Irrational Games announced BioShock Infinite. The new BioShock game is being being made by the developer of the original game and features a whole new setting, instead of an underwater city the third BioShock game features Columbia, an early 20th century city that floats in the sky.
Kevin Levine explains the concept of BioShock Infinite on his blog:
There are two core principles for us that define a BioShock game. First, it has to be set in a world that is both fantastical and yet also grounded in the human experience. Second, it has to provide gamers with a large set of tools, and then set them loose in an environment that empowers them to solve problems in their own way.
So when we started the sequel, we said to ourselves: “We want to expand on those core principles, but beyond that, there are no sacred cows. Everything else that people know or think they know about BioShock is open for negotiation.”
You will find yourself in a completely new world. Columbia is not an unknown secret city at the bottom of the sea. It’s a creation of an America transforming from a regional agrarian collection of states into a world power with global reach.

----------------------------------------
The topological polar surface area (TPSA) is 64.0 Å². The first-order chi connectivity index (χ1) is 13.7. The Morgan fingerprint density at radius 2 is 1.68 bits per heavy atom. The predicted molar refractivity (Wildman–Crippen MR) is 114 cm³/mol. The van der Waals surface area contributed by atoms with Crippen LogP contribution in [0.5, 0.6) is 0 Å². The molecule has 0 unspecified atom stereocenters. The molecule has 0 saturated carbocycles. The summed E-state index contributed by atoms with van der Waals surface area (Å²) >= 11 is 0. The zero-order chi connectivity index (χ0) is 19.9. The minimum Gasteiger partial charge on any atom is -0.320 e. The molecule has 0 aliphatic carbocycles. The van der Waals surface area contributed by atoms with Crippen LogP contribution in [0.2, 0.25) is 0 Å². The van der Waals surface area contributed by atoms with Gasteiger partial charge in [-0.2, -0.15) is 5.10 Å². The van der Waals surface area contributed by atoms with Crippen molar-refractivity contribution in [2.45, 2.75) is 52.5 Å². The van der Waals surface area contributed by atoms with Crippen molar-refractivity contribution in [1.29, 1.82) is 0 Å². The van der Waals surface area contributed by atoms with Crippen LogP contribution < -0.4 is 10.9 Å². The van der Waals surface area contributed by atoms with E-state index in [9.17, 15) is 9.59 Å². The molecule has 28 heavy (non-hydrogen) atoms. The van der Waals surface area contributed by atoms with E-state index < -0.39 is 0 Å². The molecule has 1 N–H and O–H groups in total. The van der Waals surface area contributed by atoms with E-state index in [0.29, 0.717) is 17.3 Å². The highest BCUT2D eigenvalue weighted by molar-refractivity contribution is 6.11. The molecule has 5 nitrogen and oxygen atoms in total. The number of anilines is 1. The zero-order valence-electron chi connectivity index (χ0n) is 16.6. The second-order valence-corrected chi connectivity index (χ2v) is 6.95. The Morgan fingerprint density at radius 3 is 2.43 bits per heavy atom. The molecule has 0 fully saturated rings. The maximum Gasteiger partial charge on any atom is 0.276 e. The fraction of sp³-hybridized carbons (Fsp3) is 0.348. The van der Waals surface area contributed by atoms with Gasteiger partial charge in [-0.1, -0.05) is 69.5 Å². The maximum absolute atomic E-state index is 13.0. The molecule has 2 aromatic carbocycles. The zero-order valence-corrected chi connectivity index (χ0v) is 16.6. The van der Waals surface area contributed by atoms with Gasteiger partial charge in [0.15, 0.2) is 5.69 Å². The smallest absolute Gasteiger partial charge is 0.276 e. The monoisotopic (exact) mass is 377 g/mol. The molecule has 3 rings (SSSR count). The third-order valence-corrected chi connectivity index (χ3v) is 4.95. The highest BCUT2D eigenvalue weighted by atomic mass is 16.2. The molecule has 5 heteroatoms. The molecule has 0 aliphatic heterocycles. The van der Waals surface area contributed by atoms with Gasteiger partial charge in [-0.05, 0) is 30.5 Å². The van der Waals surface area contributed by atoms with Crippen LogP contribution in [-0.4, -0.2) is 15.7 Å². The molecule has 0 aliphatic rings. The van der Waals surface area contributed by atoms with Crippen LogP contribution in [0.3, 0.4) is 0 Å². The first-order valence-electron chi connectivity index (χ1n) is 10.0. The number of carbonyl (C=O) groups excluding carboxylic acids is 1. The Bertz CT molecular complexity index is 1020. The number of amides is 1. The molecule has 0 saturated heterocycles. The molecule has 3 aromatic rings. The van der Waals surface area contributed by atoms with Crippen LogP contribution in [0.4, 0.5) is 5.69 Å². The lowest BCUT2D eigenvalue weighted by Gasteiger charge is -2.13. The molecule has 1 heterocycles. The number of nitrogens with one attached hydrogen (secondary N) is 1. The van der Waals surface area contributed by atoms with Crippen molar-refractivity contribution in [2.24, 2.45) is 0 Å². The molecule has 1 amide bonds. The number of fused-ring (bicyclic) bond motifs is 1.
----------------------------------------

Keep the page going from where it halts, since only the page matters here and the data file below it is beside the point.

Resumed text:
You now play an actual character, and not a cypher who is unaware of his own identity. You are Booker Dewitt, a particular character with an established history, with a voice you will hear as he talks to himself and others in the game.
You’ve come to Columbia for a reason: to find a mysterious young woman named Elizabeth and bring her safely out of the city. She will travel with you, interact with you, and react to the situations you cause to happen, and through your relationship with her, we’re able to tell the story of this new and amazing world.
This world of Columbia presents radical differences in scale from what you are used to. You’re not crawling through corridors on the ocean floor, claustrophobic with the weight of the ocean bearing down on you. Instead you find yourself navigating through huge environments, zipping around on Sky-Lines at eighty miles per hour and getting into firefights at ranges of two thousand yards.